I’m sure yo’ve heard it tossed around in business and self-improvement vernacular all the time. For years I didn’t understand what it meant or how it might fit into my life. My name is Sam Sawchuk, and I am the co-founder of Sandwich for a Story. “
Sandwich for a Story began four years ago when I was eighteen years old living in Vancouver. This was my first venture from home and I spent my summer internship working for a tech firm that built health applications. As a company, we were on the forefront of some of the world’s most innovative health technologies, but between all the bits and bytes I saw a greater problem in society.
Like many people my age, I used to view a risk as trying something new — but this summer I began to perceive risk in a very different way…
I started to understand what it truly meant to be vulnerable.
Every day, as each of us is going about our daily routine, we pass by people from all walks of life from cashiers to bankers to consultants to teachers classifying each individual with a title.
A title provides us with a sense of comfort for a brief moment. We have trained ourselves to stay within the realm of vulnerability by placing X and Y’s on those around us.
On June 13th, 2013, as I was walking through the streets of Vancouver, BC, I approached a busy intersection filled with workers, students, and shoppers galore. It was an iconic street filled with some of the world’s most recognizable storefronts — brands that represented a successful life lived in many people’s eyes.
Between all the glitz and glamor that surrounded me, I paused. Looking around, my eyes zoned in on a man in a plain white t-shirt and blue jeans – a stark contrast to the plethora of tailored suits that created a patchwork down the city street.
Something was holding me back.
I couldn’t quite piece it together, all I wanted to do was say “hello,” but for some reason, I couldn’t. He was a person, after all, a man who had never seen me and an individual who never had the opportunity to develop a picture of me from based on what he saw on social media.
So what prevented me from being vulnerable and reaching out to this man?
I had met other men like this individual in my life before and they fell into the same boat as every Sam, Cathy, Matt and Robert I have met. They were all people with a heart, a voice, and a story.
We have all been in those situations where we just wanted to say ‘hello,’ but getting there can be extremely challenging — an inner battle to toss away the perceptions of those around us.
That day I took a risk I stepped out of my own shoes and said “hello.”
Flash forward a few minutes and there I was, legs crossed sitting with Jeremy on the street… his hand pointing up to a glistening glass office tower that stood high above us.
A single risk — a simple hello, and there I was awestruck. I remember looking over at my co-founder Evan struggling to piece together what we had just heard. It all started when I inquired to Jeremy about his life at home.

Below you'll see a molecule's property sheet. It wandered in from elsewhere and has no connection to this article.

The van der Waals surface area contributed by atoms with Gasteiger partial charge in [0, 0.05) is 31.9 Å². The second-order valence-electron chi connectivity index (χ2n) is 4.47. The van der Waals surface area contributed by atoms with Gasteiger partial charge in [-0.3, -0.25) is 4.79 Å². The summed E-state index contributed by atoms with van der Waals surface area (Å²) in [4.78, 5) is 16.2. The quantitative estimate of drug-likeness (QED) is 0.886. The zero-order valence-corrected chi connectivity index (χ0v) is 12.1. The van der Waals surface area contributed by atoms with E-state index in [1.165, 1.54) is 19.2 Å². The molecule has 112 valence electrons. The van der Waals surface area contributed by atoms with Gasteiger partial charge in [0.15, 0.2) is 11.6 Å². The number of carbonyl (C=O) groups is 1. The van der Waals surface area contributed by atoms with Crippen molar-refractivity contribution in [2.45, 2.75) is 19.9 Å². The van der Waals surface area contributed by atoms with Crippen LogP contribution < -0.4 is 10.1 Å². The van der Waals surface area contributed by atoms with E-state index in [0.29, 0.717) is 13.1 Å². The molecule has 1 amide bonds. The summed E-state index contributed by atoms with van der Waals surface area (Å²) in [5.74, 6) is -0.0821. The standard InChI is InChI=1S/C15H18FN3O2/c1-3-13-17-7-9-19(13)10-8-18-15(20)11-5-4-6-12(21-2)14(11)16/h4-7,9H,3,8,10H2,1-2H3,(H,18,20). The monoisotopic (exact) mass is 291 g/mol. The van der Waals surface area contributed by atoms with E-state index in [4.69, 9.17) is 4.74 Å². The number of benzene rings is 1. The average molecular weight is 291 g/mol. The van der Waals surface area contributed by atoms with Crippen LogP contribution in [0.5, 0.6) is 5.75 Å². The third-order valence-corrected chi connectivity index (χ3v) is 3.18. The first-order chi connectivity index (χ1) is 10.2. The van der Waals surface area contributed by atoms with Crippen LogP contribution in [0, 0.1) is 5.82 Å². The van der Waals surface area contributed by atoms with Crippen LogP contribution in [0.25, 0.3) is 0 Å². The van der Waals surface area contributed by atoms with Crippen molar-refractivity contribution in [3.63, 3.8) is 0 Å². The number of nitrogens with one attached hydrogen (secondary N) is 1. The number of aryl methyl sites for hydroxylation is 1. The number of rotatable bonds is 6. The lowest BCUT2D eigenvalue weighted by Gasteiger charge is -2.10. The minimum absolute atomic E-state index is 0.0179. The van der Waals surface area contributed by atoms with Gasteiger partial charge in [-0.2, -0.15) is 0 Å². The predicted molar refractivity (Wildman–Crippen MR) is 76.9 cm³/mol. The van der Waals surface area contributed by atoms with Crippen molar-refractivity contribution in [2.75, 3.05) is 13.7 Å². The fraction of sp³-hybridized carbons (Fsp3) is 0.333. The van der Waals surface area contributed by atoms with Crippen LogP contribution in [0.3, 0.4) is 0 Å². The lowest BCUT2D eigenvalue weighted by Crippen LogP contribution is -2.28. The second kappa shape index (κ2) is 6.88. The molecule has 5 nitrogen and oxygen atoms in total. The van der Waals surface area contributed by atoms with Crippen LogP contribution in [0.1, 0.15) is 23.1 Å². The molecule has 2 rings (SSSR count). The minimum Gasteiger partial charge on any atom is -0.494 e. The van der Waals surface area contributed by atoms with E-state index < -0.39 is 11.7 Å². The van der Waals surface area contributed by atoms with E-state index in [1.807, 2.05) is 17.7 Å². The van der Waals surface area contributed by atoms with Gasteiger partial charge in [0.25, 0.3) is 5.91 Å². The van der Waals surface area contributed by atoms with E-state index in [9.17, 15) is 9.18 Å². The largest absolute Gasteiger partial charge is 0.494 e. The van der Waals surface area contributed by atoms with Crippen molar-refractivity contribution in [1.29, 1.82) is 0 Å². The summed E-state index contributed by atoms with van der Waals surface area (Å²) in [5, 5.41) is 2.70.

He explained to us that he had a relatively normal childhood, just like you and I. He grew up playing football and had a loving relationship with his sister and his mother in Ontario, Canada where they grew up.
Through a variety of twists and turns, circumstances and ups and downs Jeremy found himself here and his sister found herself just steps away.
Was Jeremy’s sister also homeless?
In fact, it turns out she was far from it. Jeremy revealed to us that his sister was a senior partner at a firm that overlooked that place where he slept every night. Like me, you are probably sitting there reading this thinking how is this even possible?
By being vulnerable we allowed space for Jeremy to do the same. Through our conversation, we learned that Jeremy and his sister share many common traits. They each have a voice, a story and a set of circumstances that have shaped their life experience.
Evan and I each took a small, individual risk that day to reach out and be vulnerable and we are thrilled to say that since then thousands of meals and ‘hellos’ have been passed on by Sandwich for a Story volunteers and those inspired by our mission.
We made a new friend that day in Jeremy and he left us with a simple reminder of our reward for being vulnerable that day…
“Strangers are just friends that we have never met before.”
This year we asked a large group our friends and family what they would do if they found out one of their friends was homeless and had no place to sleep. In other words, we asked our friends what it would be like to be vulnerable and open up in a way they hadn’t before.
From Calgary to Costa Rica to Melbourne, to Glasgow people responded…
“I would offer them my couch and definitely make them dinner”
“I would tell them the system has failed you and society have turned it’s back on you, but I refuse to let you fail. My home is your home.”
“I would offer them a place to stay until they got back on their feet”
“I would tell them you can move in with us. We don’t have extra room, so you can share mine!”
The energy of compassion can be our strongest tool in giving people back the sense of dignity they deserve, a smile, a handle a hello. A reminder that even if you can not give monetarily we all have something within ourselves to give once we open up and be vulnerable.
All of us have a voice, a story and a set of circumstances that have shaped our lives – take a risk, be vulnerable, share it with the world and allow others to share theirs because sometimes the bravest thing you can say is hello.
Now I truly know what it means to be vulnerable.
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